Testosterone is the primary endogenous androgen. Fluoxymesterone and methyltestosterone are synthetic derivatives of testosterone. Methyltestosterone is a white to light yellow crystalline substance that is virtually insoluble in water but soluble in organic solvents. It is stable in air but decomposes in light. Methyltestosterone structural formula:
COVARYX® and COVARYX® H.S. Tablets contain the following inactive ingredients: Microcrystalline Cellulose, Colloidal Silicon Dioxide, Lactose, Sodium Bicarbonate, Sodium Citrate, Magnesium Stearate, Polyvinyl Alcohol, Polyethylene Glycol, Talc, Titanium Dioxide, FD&C Yellow #5 Tartrazine Aluminum Lake, FD&C Yellow #6 Sunset Yellow FCF Aluminum Lake, and D&C Red #30 Helendon Pink Aluminum Lake.
Estrogens are important in the development and maintenance of the female reproductive system and secondary sex characteristics. They promote growth and development of the vagina, uterus, and fallopian tubes, and enlargement of the breasts. Indirectly, they contribute to the shaping of the skeleton, maintenance of tone and elasticity of urogenital structures, changes in the epiphyses of the long bones that allow for the pubertal growth spurt and its termination, growth of axillary and pubic hair, and pigmentation of the nipples and genitals. Decline of estrogenic activity at the end of the menstrual cycle can bring on menstruation, although the cessation of progesterone secretion is the most important factor in the mature ovulatory cycle. However, in the preovulatory or nonovulatory cycle, estrogen is the primary determinant in the onset of menstruation. Estrogens also affect the release of pituitary gonadotropins.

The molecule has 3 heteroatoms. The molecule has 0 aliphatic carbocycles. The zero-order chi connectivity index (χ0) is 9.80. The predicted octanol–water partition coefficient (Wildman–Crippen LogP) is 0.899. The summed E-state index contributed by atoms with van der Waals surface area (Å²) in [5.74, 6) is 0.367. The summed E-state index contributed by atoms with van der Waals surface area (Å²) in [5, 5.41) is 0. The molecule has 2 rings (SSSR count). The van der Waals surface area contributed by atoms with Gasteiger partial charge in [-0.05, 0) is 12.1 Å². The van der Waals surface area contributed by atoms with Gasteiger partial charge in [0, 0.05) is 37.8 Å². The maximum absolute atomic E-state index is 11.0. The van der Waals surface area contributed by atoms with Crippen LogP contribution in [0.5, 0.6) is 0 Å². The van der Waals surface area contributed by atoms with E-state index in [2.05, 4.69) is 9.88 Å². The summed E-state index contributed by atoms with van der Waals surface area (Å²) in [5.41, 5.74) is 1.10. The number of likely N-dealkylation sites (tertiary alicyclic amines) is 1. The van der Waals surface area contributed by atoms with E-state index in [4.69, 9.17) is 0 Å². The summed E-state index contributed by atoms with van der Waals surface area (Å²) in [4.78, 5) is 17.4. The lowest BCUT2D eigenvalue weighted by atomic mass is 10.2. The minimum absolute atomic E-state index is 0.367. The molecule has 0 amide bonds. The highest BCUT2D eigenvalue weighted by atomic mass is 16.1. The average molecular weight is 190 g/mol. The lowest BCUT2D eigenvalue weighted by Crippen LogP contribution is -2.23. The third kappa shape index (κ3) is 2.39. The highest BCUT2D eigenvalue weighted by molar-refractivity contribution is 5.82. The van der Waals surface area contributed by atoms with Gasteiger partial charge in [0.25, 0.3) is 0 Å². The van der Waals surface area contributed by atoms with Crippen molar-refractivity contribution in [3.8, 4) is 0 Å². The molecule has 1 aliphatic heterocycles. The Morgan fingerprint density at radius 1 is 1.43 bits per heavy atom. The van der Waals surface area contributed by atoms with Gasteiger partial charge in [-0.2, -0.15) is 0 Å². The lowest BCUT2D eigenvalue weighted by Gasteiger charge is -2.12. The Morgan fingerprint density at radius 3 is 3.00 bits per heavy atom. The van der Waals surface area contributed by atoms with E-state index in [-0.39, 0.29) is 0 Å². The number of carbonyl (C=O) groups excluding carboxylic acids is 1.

The pharmacologic effects of esterified estrogens are similar to those of endogenous estrogens. They are soluble in water and are well absorbed from the gastrointestinal tract.
In responsive tissues (female genital organs, breasts, hypothalamus, pituitary) estrogens enter the cell and are transported into the nucleus. As a result of estrogen action, specific RNA and protein synthesis occurs.
Metabolism and inactivation occur primarily in the liver. Some estrogens are excreted into the bile; however they are reabsorbed from the intestine and returned to the liver through the portal venous system. Water soluble esterified estrogens are strongly acidic and are ionized in body fluids, which favor excretion through the kidneys since tubular reabsorption is minimal.